CORRECTED-OFFICIAL-UPDATE 2-AngloGold to cut more costs after loss
(Clarifies number of job cuts in paragraph five to 40 percent of 2,000, not 2,000 job cuts)
* Q2 headline loss per share $0.35 vs yr-ago profit
* Books impairment of $2.4 billion after gold price drop
* Shares hit 12-year low
JOHANNESBURG, Aug 7 (Reuters) - AngloGold Ashanti promised to cut more costs after it swung to a second-quarter loss, dragged lower by a plunging gold price that has forced it to reduce staff and scrap its quarterly dividend.
Shares in the world's third-largest bullion producer by output were down almost 6 percent by midday on Wednesday after touching a more than 12-year low.
Gold prices have fallen by almost a quarter since January, the sharpest drop in a generation that has forced large miners from Barrick Gold to Newmont to write down the value of their assets.
AngloGold, whose operations stretch from South Africa and the Democratic Republic of Congo to Australia, had warned it would be forced to follow suit and on Wednesday took a $2.4 billion hit.
Africa's largest gold producer also followed peers across the mining industry with promises of more cost cuts, including plans to shed 40 percent of its 2,000 management jobs globally.
Randgold Resources said on Wednesday it would cut costs and raise production over the rest of the year to counter plunging bullion prices which triggered a 62-percent slump in the African gold mining group's second-quarter profit.
"We've taken the decision to prepare our business for a volatile gold price environment," AngloGold Chief Executive Srinivasan Venkatakrishnan said.
Venkatakrishnan, a company veteran and former chief financial officer known as Venkat, was appointed to the top job in May, after his boss Mark Cutifani left to run diversified miner Anglo American.
Venkat aims to more than halve 2014 corporate costs, helped by the job cut plans. Spending on exploration for 2013 has also been more than halved.
Total cash costs - a measure closely watched in an industry that has seen costs soar over the past decade and remain stubbornly high - came in at $898 an ounce in the second quarter, in line with its target and just below the previous three months.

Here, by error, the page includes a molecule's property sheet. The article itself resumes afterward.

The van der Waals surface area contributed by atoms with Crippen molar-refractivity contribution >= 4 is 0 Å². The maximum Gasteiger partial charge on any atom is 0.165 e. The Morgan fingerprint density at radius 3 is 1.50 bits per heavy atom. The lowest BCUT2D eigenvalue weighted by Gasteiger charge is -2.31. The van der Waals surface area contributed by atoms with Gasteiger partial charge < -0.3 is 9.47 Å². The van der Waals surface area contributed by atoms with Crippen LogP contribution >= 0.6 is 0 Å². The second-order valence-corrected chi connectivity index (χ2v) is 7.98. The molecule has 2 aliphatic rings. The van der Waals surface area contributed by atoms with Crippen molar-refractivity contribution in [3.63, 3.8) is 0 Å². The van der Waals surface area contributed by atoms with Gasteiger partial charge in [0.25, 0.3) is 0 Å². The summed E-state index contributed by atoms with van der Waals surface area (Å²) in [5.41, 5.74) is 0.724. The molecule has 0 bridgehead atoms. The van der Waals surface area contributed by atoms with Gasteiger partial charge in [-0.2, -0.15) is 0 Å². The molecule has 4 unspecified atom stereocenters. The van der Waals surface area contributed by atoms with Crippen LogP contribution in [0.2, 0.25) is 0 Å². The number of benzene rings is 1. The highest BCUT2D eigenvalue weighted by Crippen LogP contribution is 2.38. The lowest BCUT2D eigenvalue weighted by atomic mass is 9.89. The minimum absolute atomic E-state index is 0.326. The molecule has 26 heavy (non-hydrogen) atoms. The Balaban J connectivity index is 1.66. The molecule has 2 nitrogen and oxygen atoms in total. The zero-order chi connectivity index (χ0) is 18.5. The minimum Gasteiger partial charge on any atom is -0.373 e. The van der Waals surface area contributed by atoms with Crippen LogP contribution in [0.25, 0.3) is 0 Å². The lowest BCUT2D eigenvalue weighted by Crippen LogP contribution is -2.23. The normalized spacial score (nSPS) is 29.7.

But Venkatakrishnan acknowledged that "all-in" costs - which would include $1 billion of capital primarily for its Tropicana and Kibali mines - would be "well above spot" prices, currently around $1,280 an ounce.
"If you look at a lot of the miners right now, a lot of their costs are almost close to the current gold price so a lot of producers are still going to struggle in this environment, especially with the very high cost structures that they have in place, said Paul Chakaduka, a trader at Global Trader in Johannesburg.
Like many South African miners, AngloGold has also been weighed down by rising costs and labour disputes at home.
The miner said it would cut marginal projects in South Africa, which accounts for around 40 percent of its global output.
"We're phasing some of our expenditure on projects in South Africa and have reduced this year's total capital budget by about $150 million, to $1.95 billion," said Venkatakrishnan.
The group said it was "difficult" to contemplate wage increases, as the South African industry hammers out pay deals with unions.
Negotiations are progressing under the auspices of a mediator after unions last month declared an official wage dispute.
The miner posted an adjusted headline loss of $0.35 in the April to June period compared with earnings of $0.29 in the previous three months and $0.70 a year earlier.
Production rose 4 percent to 935,000 ounces in the quarter. The company reduced its 2013 target to between 4 and 4.1 million ounces after revising its mine plans. It previously forecast a range of 4.1 million ounces to 4.4 million ounces. (Reporting by Sherilee Lakmidas, additional reporting by Benon Oluka; Editing by Clara Ferreira-Marques and Erica Billingham)
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